A green tea ice cream bao at Little Bao // © 2016 Little Bao
Feature image (above): Little Bao restaurant // © 2016 Little Bao
From canary-yellow egg tarts to ratatouille dim sum, the food in Hong Kong should be on every gastronome’s radar. Hong Kong’s culinary scene offers Michelin-starred restaurants helmed by celebrity chefs, authentic Chinese street food and innovative eateries that marry Western influences with local delicacies to create experience-driven meals.
Experience certainly comes first at Little Bao, a 22-seat Asian-American diner in Central, Hong Kong. Chef and owner May Chow sets out to make “adult Happy Meals” by slicing baos (yeast buns that are traditionally steamed) in half. She then lightly toasts the baos on the griddle and stuffs them with goodies such as pork belly and hoisin ketchup. Order Little Bao’s take on truffle fries with Taiwanese braised minced pork, shitake tempeh, truffle mayo and pickled daikon.
“Everything is a little bit messy here,” Chow said. “This is not a first date kind of place.”
A Hong Kong local who has lived in the U.S. and Canada, Chow has a deep understanding of Cantonese culture and a knack for reinterpreting American cuisine. She also runs a tight ship, meaning that tables are available on a first-come, first-served basis with no reservations. Another thing you can’t do, in my opinion, is leave the restaurant without trying something sweet — the green tea ice cream bao is an Instagram-worthy dessert made with green tea ice cream, condensed milk and a deep-fried bao.
Man Mo Cafe, located in the heart of Sheung Wan, is also turning heads with experimental East-meets-West cuisine. Here, Western favorites, such as ratatouille and tomato mozzarella, come in the form of dim sum. Dishes come in two- or three-piece orders, so diners can mix and match from a menu that offers anything from foie gras xiao long bao (steamed buns) to bouillabaisse soup dim sum. More surprises await on the dessert menu, including Kung Fu creme brulee and a Nutella ball — a twist on a jin dui sesame ball, using Nutella in place of bean paste.
“I wanted to open a concept restaurant in the heart of dim sum country,” said Swiss-born chef Nicolas Elelouf. “This is the only type of dim sum restaurant like this in Hong Kong and, I think, the rest of the world.”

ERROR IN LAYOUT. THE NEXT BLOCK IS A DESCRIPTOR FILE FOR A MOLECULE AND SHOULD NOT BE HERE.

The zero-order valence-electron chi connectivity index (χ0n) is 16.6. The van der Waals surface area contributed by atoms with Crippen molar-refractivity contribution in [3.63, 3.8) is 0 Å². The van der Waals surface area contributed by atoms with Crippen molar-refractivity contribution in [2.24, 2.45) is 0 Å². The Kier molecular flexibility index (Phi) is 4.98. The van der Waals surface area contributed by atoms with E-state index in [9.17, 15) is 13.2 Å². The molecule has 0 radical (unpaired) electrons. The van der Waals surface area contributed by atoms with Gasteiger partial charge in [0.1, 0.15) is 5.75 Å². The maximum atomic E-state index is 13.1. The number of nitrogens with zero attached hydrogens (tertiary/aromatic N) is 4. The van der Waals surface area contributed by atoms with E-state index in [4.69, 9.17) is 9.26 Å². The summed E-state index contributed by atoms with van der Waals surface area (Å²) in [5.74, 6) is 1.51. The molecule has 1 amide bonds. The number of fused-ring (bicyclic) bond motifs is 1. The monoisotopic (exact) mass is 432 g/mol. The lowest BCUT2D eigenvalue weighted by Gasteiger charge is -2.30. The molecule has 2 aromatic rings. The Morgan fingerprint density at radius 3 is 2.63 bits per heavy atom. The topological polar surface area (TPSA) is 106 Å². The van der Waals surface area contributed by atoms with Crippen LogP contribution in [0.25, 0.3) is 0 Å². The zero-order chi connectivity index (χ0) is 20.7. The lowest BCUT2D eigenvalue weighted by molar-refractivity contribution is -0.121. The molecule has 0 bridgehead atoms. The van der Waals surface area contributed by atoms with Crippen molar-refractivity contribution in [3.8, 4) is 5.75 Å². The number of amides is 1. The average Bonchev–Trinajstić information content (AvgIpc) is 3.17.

Those feeling less adventurous can take a guided tour of Hong Kong’s more traditional fare. I pigged out during a 3½-hour exploration of the Central and Sheung Wan neighborhoods with Hong Kong Foodie Tasting Tours. For about $93 (excluding gratuity), I joined a group of 12 foreigners for an afternoon of tastings at family-owned establishments.
Locals love siu mei (Cantonese-style roast meats) to the tune of consuming 66,000 tons of it every year, so it only made sense that we tried the signature dishes at Lung Kee Roasted Meat Catering Limited on Queen Victoria Street. While many cited its fatty roasted pork as a highlight of the tour, I most enjoyed our walk through the wet market where we found live abalone, yellow cucumber and the largest winter melon I’ve ever seen.
Another highlight was sampling preserved plum candy, baked lotus seeds, black sesame crackers and other treats at a hole-in-the-wall candy store. After our guide plied us with steamed dumplings and egg tarts, she taught a few useful phrases so that we could return to these restaurants and order (a sensible portion) for ourselves.
“Nothing compares to living like a local and visiting a neighborhood noodle shop or one of Hong Kong’s dai pai dongs (street restaurants) for an exciting culinary adventure and cultural experience,” said Bill Flora, U.S. director of the Hong Kong Tourism Board. “We also benefit from the incredible variety provided by many of the world’s finest chefs who have chosen to open restaurants in Hong Kong, such as Mario Batali, Gordon Ramsey, Alain Ducasse, Nobu Matsuhisa, Michael White and Jamie Oliver.”